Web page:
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The Problem With Xi’s China Model

Why Its Successes Are Becoming Liabilities

Chinese President Xi Jinping meets German President Frank-Walter Steinmeier at the Great Hall of the People in Beijing, December 2018. Fred Dufour / Pool via REUTERS

As China’s National People’s Congress and its advisory body, the Chinese People’s Political Consultative Conference, gather this March in Beijing for their annual two-week sessions to discuss the country’s challenges and path forward, President Xi Jinping may well be tempted to take a victory lap. Within his first five years in office, he has pioneered his own style of Chinese politics, at last upending the model Deng Xiaoping established 30 years ago. As I wrote in Foreign Affairs last year (“China’s New Revolution,” May/June 2018), Xi has moved away from Deng’s consensus-based decision-making and consolidated institutional power in his own hands. He has driven the Chinese Communist Party (CCP) more deeply into Chinese political, social, and economic life, while constraining the influence of foreign ideas and economic competition. And he has abandoned Deng’s low-profile foreign policy in favor of one that is ambitious and expansive.

And yet the mood in Beijing is far from victorious. As Xi begins his second five-year term as CCP general secretary and (soon) president, there are signs that the new model’s very successes are becoming liabilities. Too much party control is contributing to a stagnant economy and societal discontent, while too much ambition has cooled the initial ardor with which many in the international community greeted Xi’s vision of a new global order “with Chinese characteristics.”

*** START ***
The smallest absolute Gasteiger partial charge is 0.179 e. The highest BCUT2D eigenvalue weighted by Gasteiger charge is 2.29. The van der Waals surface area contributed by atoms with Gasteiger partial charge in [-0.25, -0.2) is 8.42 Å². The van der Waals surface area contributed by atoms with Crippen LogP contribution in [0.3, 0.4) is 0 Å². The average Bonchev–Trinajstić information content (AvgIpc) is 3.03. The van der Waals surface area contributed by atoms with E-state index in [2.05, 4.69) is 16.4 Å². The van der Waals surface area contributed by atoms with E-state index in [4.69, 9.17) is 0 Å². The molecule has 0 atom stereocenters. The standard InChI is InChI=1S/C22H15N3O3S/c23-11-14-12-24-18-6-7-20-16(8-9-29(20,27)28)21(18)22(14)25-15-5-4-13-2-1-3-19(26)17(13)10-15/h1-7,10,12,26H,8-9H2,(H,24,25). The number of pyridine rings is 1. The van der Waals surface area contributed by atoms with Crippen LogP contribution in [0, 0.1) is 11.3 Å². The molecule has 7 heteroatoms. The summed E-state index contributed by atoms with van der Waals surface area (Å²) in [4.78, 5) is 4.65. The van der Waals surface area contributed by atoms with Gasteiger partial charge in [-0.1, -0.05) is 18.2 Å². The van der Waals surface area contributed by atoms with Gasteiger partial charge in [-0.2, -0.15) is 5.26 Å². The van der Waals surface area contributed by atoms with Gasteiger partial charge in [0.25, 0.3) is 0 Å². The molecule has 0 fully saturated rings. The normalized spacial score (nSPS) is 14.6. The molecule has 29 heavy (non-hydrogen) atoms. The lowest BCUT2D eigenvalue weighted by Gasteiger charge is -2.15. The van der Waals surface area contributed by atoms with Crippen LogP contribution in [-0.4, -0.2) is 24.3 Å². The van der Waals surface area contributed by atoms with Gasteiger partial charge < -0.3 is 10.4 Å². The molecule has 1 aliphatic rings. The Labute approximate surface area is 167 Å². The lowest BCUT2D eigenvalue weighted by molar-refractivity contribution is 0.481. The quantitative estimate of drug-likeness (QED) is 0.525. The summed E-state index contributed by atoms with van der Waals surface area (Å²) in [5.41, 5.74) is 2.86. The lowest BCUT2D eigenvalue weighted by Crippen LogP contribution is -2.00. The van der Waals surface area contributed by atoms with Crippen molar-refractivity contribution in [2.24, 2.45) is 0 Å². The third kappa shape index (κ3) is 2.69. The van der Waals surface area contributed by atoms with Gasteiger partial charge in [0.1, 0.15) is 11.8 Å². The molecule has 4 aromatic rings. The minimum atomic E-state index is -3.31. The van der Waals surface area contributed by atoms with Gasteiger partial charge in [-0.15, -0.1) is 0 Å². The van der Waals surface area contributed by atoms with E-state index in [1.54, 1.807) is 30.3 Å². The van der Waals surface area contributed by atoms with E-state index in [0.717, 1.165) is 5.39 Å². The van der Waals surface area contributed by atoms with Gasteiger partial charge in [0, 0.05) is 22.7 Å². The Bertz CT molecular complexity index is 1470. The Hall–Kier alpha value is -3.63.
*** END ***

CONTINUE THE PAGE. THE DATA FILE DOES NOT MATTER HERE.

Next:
Xi has given few signals publicly that anything has gone awry: the first speeches of his second term even suggest that he is doubling down on his current approach. Doing so will only exacerbate the challenges that are emerging. But fortunately, because most of the country’s current problems are of Xi’s own making, he still has both the time and the power to correct his course.

HE’S GOT THE WHOLE WORLD IN HIS HANDS

Xi’s accomplishments to date are undeniable. His efforts to consolidate institutional power paid off in March 2018, when he successfully maneuvered to eliminate the two-term limit on the presidency, ensuring that he could continue

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